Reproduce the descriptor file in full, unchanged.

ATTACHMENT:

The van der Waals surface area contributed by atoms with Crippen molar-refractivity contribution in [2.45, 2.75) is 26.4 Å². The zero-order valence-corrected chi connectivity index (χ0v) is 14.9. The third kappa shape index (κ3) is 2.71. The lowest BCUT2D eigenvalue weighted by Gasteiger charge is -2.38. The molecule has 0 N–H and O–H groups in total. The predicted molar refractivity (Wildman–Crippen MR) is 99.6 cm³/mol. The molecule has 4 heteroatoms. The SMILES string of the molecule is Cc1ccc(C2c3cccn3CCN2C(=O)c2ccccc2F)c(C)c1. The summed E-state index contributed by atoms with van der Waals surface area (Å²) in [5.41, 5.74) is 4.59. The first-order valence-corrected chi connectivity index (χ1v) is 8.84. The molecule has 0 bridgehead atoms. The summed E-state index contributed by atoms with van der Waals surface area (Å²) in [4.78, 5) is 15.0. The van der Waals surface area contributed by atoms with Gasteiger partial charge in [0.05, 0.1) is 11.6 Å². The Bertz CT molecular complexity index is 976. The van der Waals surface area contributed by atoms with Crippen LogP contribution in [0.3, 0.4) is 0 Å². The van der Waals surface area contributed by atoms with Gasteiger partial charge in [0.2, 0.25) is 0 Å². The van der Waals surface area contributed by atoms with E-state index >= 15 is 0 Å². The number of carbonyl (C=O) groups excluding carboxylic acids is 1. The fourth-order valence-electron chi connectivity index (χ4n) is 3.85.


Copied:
The van der Waals surface area contributed by atoms with Crippen molar-refractivity contribution in [2.45, 2.75) is 26.4 Å². The zero-order valence-corrected chi connectivity index (χ0v) is 14.9. The third kappa shape index (κ3) is 2.71. The lowest BCUT2D eigenvalue weighted by Gasteiger charge is -2.38. The molecule has 0 N–H and O–H groups in total. The predicted molar refractivity (Wildman–Crippen MR) is 99.6 cm³/mol. The molecule has 4 heteroatoms. The SMILES string of the molecule is Cc1ccc(C2c3cccn3CCN2C(=O)c2ccccc2F)c(C)c1. The summed E-state index contributed by atoms with van der Waals surface area (Å²) in [5.41, 5.74) is 4.59. The first-order valence-corrected chi connectivity index (χ1v) is 8.84. The molecule has 0 bridgehead atoms. The summed E-state index contributed by atoms with van der Waals surface area (Å²) in [4.78, 5) is 15.0. The van der Waals surface area contributed by atoms with Gasteiger partial charge in [0.05, 0.1) is 11.6 Å². The Bertz CT molecular complexity index is 976. The van der Waals surface area contributed by atoms with Crippen LogP contribution in [0.3, 0.4) is 0 Å². The van der Waals surface area contributed by atoms with Gasteiger partial charge in [0.2, 0.25) is 0 Å². The van der Waals surface area contributed by atoms with E-state index >= 15 is 0 Å². The number of carbonyl (C=O) groups excluding carboxylic acids is 1. The fourth-order valence-electron chi connectivity index (χ4n) is 3.85.